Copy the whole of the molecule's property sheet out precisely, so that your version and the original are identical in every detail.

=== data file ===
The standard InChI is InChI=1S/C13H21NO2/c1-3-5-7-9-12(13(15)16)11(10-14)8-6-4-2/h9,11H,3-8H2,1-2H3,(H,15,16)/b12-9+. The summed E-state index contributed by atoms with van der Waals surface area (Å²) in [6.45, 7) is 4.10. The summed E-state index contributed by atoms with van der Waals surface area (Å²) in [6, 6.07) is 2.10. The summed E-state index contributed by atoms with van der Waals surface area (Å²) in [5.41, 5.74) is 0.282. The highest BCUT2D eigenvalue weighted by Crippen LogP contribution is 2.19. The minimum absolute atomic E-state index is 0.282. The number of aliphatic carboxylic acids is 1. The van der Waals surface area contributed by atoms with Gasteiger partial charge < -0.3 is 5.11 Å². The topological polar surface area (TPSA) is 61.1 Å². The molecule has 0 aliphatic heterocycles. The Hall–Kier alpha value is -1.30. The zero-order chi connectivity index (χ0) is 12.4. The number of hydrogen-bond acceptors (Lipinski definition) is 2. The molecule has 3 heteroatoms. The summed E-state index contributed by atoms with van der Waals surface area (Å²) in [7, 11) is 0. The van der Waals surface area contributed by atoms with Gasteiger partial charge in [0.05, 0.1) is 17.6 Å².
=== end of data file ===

The standard InChI is InChI=1S/C13H21NO2/c1-3-5-7-9-12(13(15)16)11(10-14)8-6-4-2/h9,11H,3-8H2,1-2H3,(H,15,16)/b12-9+. The summed E-state index contributed by atoms with van der Waals surface area (Å²) in [6.45, 7) is 4.10. The summed E-state index contributed by atoms with van der Waals surface area (Å²) in [6, 6.07) is 2.10. The summed E-state index contributed by atoms with van der Waals surface area (Å²) in [5.41, 5.74) is 0.282. The highest BCUT2D eigenvalue weighted by Crippen LogP contribution is 2.19. The minimum absolute atomic E-state index is 0.282. The number of aliphatic carboxylic acids is 1. The van der Waals surface area contributed by atoms with Gasteiger partial charge < -0.3 is 5.11 Å². The topological polar surface area (TPSA) is 61.1 Å². The molecule has 0 aliphatic heterocycles. The Hall–Kier alpha value is -1.30. The zero-order chi connectivity index (χ0) is 12.4. The number of hydrogen-bond acceptors (Lipinski definition) is 2. The molecule has 3 heteroatoms. The summed E-state index contributed by atoms with van der Waals surface area (Å²) in [7, 11) is 0. The van der Waals surface area contributed by atoms with Gasteiger partial charge in [0.05, 0.1) is 17.6 Å².